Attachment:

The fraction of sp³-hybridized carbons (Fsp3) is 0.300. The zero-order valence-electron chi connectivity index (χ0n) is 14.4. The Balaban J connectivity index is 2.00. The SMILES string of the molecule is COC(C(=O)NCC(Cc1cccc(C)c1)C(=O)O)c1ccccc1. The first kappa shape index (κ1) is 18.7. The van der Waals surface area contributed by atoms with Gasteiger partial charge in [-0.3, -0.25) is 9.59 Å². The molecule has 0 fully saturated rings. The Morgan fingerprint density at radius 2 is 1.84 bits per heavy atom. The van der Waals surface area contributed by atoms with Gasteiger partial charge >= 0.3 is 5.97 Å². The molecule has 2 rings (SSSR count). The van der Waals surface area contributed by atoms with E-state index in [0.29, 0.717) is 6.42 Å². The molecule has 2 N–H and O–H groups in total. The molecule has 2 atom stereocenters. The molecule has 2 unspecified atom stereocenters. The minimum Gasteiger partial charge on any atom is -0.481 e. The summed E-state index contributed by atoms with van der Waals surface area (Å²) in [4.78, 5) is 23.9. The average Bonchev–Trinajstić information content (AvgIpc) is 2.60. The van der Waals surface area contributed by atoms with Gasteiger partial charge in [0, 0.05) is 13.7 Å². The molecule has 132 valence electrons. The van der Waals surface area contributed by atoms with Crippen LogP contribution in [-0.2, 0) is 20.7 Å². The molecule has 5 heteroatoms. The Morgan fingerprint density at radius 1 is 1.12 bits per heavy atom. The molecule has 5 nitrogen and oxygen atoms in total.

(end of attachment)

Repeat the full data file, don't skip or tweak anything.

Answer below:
The fraction of sp³-hybridized carbons (Fsp3) is 0.300. The zero-order valence-electron chi connectivity index (χ0n) is 14.4. The Balaban J connectivity index is 2.00. The SMILES string of the molecule is COC(C(=O)NCC(Cc1cccc(C)c1)C(=O)O)c1ccccc1. The first kappa shape index (κ1) is 18.7. The van der Waals surface area contributed by atoms with Gasteiger partial charge in [-0.3, -0.25) is 9.59 Å². The molecule has 0 fully saturated rings. The Morgan fingerprint density at radius 2 is 1.84 bits per heavy atom. The van der Waals surface area contributed by atoms with Gasteiger partial charge >= 0.3 is 5.97 Å². The molecule has 2 rings (SSSR count). The van der Waals surface area contributed by atoms with E-state index in [0.29, 0.717) is 6.42 Å². The molecule has 2 N–H and O–H groups in total. The molecule has 2 atom stereocenters. The molecule has 2 unspecified atom stereocenters. The minimum Gasteiger partial charge on any atom is -0.481 e. The summed E-state index contributed by atoms with van der Waals surface area (Å²) in [4.78, 5) is 23.9. The average Bonchev–Trinajstić information content (AvgIpc) is 2.60. The van der Waals surface area contributed by atoms with Gasteiger partial charge in [0, 0.05) is 13.7 Å². The molecule has 132 valence electrons. The van der Waals surface area contributed by atoms with Crippen LogP contribution in [-0.2, 0) is 20.7 Å². The molecule has 5 heteroatoms. The Morgan fingerprint density at radius 1 is 1.12 bits per heavy atom. The molecule has 5 nitrogen and oxygen atoms in total.